-We do occasionally finish up small blanks that we have, so please check my In Stock page for a few smaller mirrors.
-We will refigure mirrors
from 10" and up in aperture, assuming the glass is of reasonably good
quality and anneal. We reserve the right to decline to work on
smaller mirrors and inferior quality glass, no matter what the size.
What is your opinion on quartz as a mirror substrate?
is a superb material for telescope mirrors, and we highly recommend
it. It is more expensive than other glasses like Pyrex or
Supremax, but it changes shape less while cooling, reducing
cooling-induced overcorrection of primary mirrors, and reducing focal
length shift compared to Pyrex/Supremax. If you can afford it,
-Contrary to what some claim, quartz is not that much stronger than
Pyrex/Supremax, and we do not recommend greatly reducing the thickness
of a mirror simply because quartz is being used. Our thickness
recommendations for mirrors will be similar for most sizes of mirror,
except in cases where thin quartz blanks are readily available in
-For secondary mirrors, using quartz can produce small gains in image
quality, especially during cooling. If you use a quartz primary,
then we recommend a quartz or other low-expansion secondary if they are
available. Others claim that quartz is polished to a slightly
smoother surface on a micro-scale, and while this may be true, we do not
believe that the infinitesimal improvement can be seen visually or in
images. The real reason to use quartz is because it is a
What thickness mirrors do you recommend? How much do your mirrors weigh?
apertures under 28", there is no reason to use a 2.0"-thick mirror in a
visual Newtonian, alt-azimuth telescope for apertures less than
28". Using unnecessarily thick glass adds weight and this means
the glass holds more heat and will take longer to cool. Because
thermal equilibration is usually the limiting factor in telescope
performance, it is highly desirable to keep the glass as thin as
-It is important to understand that cooling time is not related
linearly to mirror thickness. The physics of a cooling plate tell
us that the cooling rate is actually four times faster for a mirror
that is half as thick as another mirror.
-Mirror aperture, LCO's recommended thickness, approximate weight, and
approximate relative cooling time are contained in the table
below. Weights are calculated for an f/# of f/3.3. Cooling
times are difficult to predict, and depend on other variables other
|Relative cooling time vs. 2"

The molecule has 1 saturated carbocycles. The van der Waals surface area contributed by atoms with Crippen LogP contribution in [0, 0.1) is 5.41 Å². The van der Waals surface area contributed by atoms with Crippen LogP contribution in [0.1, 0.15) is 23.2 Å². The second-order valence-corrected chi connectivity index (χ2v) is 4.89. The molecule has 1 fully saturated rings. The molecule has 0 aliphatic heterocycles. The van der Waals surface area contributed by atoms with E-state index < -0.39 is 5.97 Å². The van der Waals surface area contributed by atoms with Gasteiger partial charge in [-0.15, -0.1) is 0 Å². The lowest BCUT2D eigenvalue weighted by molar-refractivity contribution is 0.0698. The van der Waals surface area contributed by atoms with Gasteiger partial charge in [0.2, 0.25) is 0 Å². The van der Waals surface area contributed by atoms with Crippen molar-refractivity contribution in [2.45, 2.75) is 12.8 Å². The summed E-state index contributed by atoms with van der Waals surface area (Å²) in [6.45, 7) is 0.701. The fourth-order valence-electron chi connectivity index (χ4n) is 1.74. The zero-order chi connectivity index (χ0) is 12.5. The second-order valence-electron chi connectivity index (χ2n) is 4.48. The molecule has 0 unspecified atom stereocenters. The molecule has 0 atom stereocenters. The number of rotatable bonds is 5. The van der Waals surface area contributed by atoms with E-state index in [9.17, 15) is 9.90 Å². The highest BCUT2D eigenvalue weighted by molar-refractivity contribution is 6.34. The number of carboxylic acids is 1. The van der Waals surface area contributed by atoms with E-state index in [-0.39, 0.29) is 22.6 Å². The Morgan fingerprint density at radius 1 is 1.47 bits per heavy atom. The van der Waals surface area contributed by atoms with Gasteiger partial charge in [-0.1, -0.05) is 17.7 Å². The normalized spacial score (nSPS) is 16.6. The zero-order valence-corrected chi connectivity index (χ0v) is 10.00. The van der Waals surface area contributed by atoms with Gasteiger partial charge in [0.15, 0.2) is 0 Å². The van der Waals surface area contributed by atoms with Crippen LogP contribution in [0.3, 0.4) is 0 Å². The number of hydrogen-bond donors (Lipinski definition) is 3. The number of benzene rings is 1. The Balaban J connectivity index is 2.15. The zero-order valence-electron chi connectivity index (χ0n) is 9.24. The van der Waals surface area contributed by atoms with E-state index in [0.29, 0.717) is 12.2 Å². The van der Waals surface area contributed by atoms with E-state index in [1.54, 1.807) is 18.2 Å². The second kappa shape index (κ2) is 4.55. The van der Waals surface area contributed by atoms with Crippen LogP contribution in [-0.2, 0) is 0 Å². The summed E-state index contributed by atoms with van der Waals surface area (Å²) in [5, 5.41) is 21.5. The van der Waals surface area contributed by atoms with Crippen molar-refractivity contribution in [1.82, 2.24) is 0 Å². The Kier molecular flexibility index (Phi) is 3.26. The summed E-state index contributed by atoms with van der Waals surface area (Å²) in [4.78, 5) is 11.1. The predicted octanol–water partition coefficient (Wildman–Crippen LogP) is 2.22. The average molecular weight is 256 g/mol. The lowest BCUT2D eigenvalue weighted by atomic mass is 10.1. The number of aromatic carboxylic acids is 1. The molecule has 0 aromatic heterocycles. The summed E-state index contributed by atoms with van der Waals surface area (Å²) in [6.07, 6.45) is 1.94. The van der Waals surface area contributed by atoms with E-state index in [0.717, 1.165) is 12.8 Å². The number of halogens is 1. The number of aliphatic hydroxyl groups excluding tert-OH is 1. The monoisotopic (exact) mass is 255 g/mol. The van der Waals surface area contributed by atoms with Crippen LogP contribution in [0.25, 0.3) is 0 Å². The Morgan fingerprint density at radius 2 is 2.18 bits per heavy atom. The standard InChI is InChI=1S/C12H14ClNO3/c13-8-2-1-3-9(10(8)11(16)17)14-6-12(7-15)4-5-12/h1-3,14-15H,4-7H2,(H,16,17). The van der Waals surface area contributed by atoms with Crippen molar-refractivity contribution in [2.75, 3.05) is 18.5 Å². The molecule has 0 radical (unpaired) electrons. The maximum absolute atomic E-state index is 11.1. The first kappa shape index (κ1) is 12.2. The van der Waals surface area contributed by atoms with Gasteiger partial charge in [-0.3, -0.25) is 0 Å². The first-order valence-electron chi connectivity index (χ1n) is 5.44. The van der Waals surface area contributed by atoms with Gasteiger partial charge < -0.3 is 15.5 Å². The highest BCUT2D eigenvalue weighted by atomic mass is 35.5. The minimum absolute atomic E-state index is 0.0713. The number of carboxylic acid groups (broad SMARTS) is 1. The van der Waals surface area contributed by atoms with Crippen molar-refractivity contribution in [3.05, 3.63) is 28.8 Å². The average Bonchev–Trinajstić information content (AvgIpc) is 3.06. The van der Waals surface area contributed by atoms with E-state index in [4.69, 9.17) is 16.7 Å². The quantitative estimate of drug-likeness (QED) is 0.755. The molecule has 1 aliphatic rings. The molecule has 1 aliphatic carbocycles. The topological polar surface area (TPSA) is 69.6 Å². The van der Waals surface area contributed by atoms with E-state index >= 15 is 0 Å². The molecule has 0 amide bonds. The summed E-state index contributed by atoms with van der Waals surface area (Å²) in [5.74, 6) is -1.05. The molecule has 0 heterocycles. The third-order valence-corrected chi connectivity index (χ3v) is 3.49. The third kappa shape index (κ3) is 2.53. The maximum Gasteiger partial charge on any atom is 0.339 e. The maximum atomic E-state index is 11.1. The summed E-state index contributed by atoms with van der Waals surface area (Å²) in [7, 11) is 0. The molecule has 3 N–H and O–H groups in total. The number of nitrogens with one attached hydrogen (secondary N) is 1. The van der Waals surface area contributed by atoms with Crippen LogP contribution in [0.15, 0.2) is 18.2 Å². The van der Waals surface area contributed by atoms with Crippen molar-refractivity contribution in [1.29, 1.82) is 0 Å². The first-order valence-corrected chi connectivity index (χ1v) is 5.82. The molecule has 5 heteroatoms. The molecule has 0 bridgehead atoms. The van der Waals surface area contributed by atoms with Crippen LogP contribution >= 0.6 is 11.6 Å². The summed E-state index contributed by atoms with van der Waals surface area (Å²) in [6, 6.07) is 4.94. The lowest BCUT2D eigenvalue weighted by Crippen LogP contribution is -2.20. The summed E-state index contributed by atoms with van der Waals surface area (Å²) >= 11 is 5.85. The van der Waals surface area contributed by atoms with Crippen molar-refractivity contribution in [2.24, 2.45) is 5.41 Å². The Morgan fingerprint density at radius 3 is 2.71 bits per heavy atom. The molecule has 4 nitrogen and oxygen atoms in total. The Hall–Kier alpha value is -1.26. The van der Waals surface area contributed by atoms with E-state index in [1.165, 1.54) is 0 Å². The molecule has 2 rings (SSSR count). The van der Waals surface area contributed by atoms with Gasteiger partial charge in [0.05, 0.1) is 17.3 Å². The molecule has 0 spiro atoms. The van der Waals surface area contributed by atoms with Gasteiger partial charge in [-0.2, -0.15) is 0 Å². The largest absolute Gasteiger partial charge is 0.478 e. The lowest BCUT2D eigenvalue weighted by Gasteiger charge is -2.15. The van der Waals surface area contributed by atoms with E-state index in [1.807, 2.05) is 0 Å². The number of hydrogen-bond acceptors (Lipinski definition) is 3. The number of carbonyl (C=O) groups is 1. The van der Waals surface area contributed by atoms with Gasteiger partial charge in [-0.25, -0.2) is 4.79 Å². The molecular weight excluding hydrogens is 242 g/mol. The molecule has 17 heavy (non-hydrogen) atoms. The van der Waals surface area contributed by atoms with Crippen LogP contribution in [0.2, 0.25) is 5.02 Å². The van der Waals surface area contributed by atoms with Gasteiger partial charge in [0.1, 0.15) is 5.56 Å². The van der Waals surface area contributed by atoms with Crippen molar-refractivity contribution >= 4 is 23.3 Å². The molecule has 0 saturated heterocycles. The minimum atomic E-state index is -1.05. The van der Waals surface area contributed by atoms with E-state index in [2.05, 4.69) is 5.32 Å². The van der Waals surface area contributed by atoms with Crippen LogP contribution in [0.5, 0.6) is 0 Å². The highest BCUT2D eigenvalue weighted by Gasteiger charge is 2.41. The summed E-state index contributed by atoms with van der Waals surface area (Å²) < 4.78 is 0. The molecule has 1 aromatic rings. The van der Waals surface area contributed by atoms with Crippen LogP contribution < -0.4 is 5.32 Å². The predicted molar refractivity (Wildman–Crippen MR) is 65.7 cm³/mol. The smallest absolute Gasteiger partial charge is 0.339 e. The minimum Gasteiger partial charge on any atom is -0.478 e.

|0.42 of time of 2"
|1.50" - 1.60"
|48.3 lbs (1.55")
|1.90" - 2.00"
|83.7 lbs (1.95")
|1.00 (same time as 2")
|2.00" - 2.10"
|113.3 lbs (2.05")
What advice do you have regarding mirror coatings?
-For mirrors 8" to 40" in diameter, I
recommend and use Optical
for enhanced aluminum
Their facility is fairly close - about a half day's drive my
- which reduces shipping costs and time for larger projects.
-We highly recommend and offer semi-enhancede
aluminum coatings from Zambuto
Optical Company for mirrors as large as 24".
ZOC will currently coat mirrors that we have worked on up
24" in size, but are only coating their own mirrors and mirrors from a
few select OEMs.
-We recommend Galaxy
Optics. They can coat mirrors as large as 25".
-We also recommend Ostahowski Optics. They can coat mirrors as large as 25" at this time, and possibly larger sizes upon request.
-It is not a
coincidence that the coaters
listed above have all done optical
work, and understand how to strip old coatings safely and treat a
polished surface without damaging
We only recommend coaters based on experience - I cannot
a coating or be
held responsible for a problem coating because I do not coat mirrors.
If there is a problem, I will help facilitate the return of
to the coater for recoating. However, I cannot reinburse a
shipping, because coating is not my service. The buyer of a
mirror understands that I am hiring the coater at their direction and
I am not guaranteeing or warrantying their services or product.
is the mirror owner's responsibility to have a mirror recoated in a
timely manner, and by a good, reputable coater.
For a mirror purchased new, we bear the responsibility for the
first coating so long as one of my recommended coaters does the work.
For refigures and recoats, we do not bear responsibility for
mirror or any damage to it.
-Do not let your
to the point that they become unusable - this can result
etching the glass, and the degraded coating may be very difficult to
strip, risking damage to the optical surface. If this occurs,
mirror may need to be repolished and refigured to polish away the
remains of the
coating and the possible damage to the glass, and this is done at
additional cost to the owner.